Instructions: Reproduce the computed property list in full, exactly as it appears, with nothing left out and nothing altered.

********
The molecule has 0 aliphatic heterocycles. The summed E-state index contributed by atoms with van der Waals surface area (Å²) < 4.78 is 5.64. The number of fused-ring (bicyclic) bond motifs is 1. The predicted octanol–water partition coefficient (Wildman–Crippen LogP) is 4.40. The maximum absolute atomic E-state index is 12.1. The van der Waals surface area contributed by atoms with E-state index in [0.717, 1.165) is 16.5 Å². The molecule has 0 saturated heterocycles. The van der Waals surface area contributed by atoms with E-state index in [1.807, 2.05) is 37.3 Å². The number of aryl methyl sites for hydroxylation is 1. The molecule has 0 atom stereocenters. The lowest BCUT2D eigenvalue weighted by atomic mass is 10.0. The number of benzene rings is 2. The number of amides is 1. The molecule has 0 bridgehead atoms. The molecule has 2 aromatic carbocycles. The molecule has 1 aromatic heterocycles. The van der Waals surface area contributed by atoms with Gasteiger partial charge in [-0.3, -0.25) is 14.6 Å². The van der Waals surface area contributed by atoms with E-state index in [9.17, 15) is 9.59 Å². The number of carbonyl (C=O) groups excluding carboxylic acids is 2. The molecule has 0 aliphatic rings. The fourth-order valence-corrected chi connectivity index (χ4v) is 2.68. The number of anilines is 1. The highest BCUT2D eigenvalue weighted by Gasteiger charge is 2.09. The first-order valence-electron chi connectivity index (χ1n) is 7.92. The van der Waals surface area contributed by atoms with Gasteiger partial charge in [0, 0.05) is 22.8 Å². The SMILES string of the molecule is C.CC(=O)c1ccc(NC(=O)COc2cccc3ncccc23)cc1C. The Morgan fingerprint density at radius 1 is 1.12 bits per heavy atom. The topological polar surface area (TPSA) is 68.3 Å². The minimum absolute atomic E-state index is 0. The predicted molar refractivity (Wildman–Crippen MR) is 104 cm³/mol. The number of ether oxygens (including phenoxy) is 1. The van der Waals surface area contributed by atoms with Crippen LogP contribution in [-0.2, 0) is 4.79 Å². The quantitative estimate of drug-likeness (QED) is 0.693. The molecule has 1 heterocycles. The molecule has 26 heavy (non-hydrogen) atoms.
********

The molecule has 0 aliphatic heterocycles. The summed E-state index contributed by atoms with van der Waals surface area (Å²) < 4.78 is 5.64. The number of fused-ring (bicyclic) bond motifs is 1. The predicted octanol–water partition coefficient (Wildman–Crippen LogP) is 4.40. The maximum absolute atomic E-state index is 12.1. The van der Waals surface area contributed by atoms with E-state index in [0.717, 1.165) is 16.5 Å². The molecule has 0 saturated heterocycles. The van der Waals surface area contributed by atoms with E-state index in [1.807, 2.05) is 37.3 Å². The number of aryl methyl sites for hydroxylation is 1. The molecule has 0 atom stereocenters. The lowest BCUT2D eigenvalue weighted by atomic mass is 10.0. The number of benzene rings is 2. The number of amides is 1. The molecule has 0 bridgehead atoms. The molecule has 2 aromatic carbocycles. The molecule has 1 aromatic heterocycles. The van der Waals surface area contributed by atoms with Gasteiger partial charge in [-0.3, -0.25) is 14.6 Å². The van der Waals surface area contributed by atoms with E-state index in [9.17, 15) is 9.59 Å². The number of carbonyl (C=O) groups excluding carboxylic acids is 2. The molecule has 0 aliphatic rings. The fourth-order valence-corrected chi connectivity index (χ4v) is 2.68. The number of anilines is 1. The highest BCUT2D eigenvalue weighted by Gasteiger charge is 2.09. The first-order valence-electron chi connectivity index (χ1n) is 7.92. The van der Waals surface area contributed by atoms with Gasteiger partial charge in [0, 0.05) is 22.8 Å². The SMILES string of the molecule is C.CC(=O)c1ccc(NC(=O)COc2cccc3ncccc23)cc1C. The Morgan fingerprint density at radius 1 is 1.12 bits per heavy atom. The topological polar surface area (TPSA) is 68.3 Å². The minimum absolute atomic E-state index is 0. The predicted molar refractivity (Wildman–Crippen MR) is 104 cm³/mol. The number of ether oxygens (including phenoxy) is 1. The van der Waals surface area contributed by atoms with Crippen LogP contribution in [-0.2, 0) is 4.79 Å². The quantitative estimate of drug-likeness (QED) is 0.693. The molecule has 1 heterocycles. The molecule has 26 heavy (non-hydrogen) atoms.